Of course, oil export revenues are not guaranteed. Refineries and pipelines are subject to sabotage, and foreign oil workers are unlikely to return in force to a war-zone. But the prospect of this economic lifeline does explain why the rebels were so quick to dismiss the African Union's ceasefire plan. Like the regime, they believe that their bargaining position is basically improving.

Wanted: A Strategy

How, then, does this end?

It is remarkable that, many weeks into Britain's third war in a Muslim country within a decade, there is no articulated strategy from London. Strategic, operational, and tactical questions are being needlessly muddled, and there remains a disjunction between political aims (regime change) and military objectives (containment). 

On the one hand, it is important to dispel the notion that UN Resolution 1973 forbids airstrikes or political pressure against the regime. The resolution explicitly authorises 'all necessary measures ... to protect civilians and civilian populated areas under threat of attack'. Given the grave military imbalance, and the use of heavy armour and artillery to attack those populated areas, only an intensive and sustained attack would durably mitigate that threat.

But the word 'threat' has a broader, strategic meaning. No ceasefire would meet the terms of this resolution if - like earlier 'ceasefires' initiated by the regime - it allowed a costless resumption of attacks at a later date, after NATO had wound down its presence in southern Europe and the regime had built up its stocks of ammunition and fuel.

Therefore a long-term degradation of Libyan military forces, even those not presently involved in attacks on civilians and populated areas, is imperative. Britain and France are entirely correct to push NATO partners to do much more by way of ground attack missions.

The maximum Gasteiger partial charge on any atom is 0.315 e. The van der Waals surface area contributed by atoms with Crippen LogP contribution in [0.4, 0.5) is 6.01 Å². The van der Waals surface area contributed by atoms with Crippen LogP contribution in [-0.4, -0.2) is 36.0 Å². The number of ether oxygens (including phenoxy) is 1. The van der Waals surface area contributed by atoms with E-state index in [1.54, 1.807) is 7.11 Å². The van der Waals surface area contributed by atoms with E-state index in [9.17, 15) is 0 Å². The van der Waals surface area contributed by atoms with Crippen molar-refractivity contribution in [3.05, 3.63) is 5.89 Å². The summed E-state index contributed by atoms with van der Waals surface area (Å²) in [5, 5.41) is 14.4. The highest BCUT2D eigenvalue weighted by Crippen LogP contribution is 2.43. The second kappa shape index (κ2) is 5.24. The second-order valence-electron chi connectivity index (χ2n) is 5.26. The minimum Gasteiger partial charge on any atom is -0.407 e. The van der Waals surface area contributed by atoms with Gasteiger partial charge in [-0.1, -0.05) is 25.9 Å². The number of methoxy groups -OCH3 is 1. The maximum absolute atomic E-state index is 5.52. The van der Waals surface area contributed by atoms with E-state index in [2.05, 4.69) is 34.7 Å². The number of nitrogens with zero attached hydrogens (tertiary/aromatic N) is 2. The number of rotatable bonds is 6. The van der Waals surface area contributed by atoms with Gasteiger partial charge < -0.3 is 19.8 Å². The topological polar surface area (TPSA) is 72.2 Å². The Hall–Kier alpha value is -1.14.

Equally, though, the repeated insistence that Qadhafi must leave - from William Hague amongst others - is a serious error. It places unnecessary and unhelpfully restrictive constraints on British strategy.

Regime change as a broad strategic ambition is entirely appropriate - this, after all, is the implicit ambition for Iran or Myanmar. But if it is articulated as British government policy, then the government is forced to pick one of three unpalatable options: expand the military campaign as NATO did in Kosovo; turn the rebels into a proxy army like the Northern Alliance in Afghanistan; or hope that a parallel track of political-diplomatic pressure results in a crumbling of the regime from within.

The first option would be a terrible choice. Strategic bombing rarely works,[3] and every symbolic advantage of this campaign - the Arab role, the explicitly humanitarian mission, and the light footprint - would be frittered away by attacks on urban areas and Libyan dual-use infrastructure.

The second option, relying on the rebels to effect regime change, would be dangerous and wishful. Ten years after the invasion of Afghanistan, and with massive assistance, the Afghan National Army is a dysfunctional fighting force. [4]

In every prior case of arming and organising rebels, the beneficiaries of Western support have had a nucleus of combat experience and structure. The Libyan rebels are genuine amateurs.[5] Though Britain should help with any defence of Benghazi and, perhaps later, Misurata, meaningfully arming the opposition would require a counterproductive ground presence. 

The third option, relying on political pressure, seems attractive in the aftermath of Musa Kusa's defection. But important as his flight to Britain has been, Kusa was not central to the regime's war. Over the years, he had grown more distant from Qadhafi's inner sanctum. Unless defections touch Qadhafi's family or senior military leadership, they will not constitute a decisive blow.

Britain's Strategic Imperatives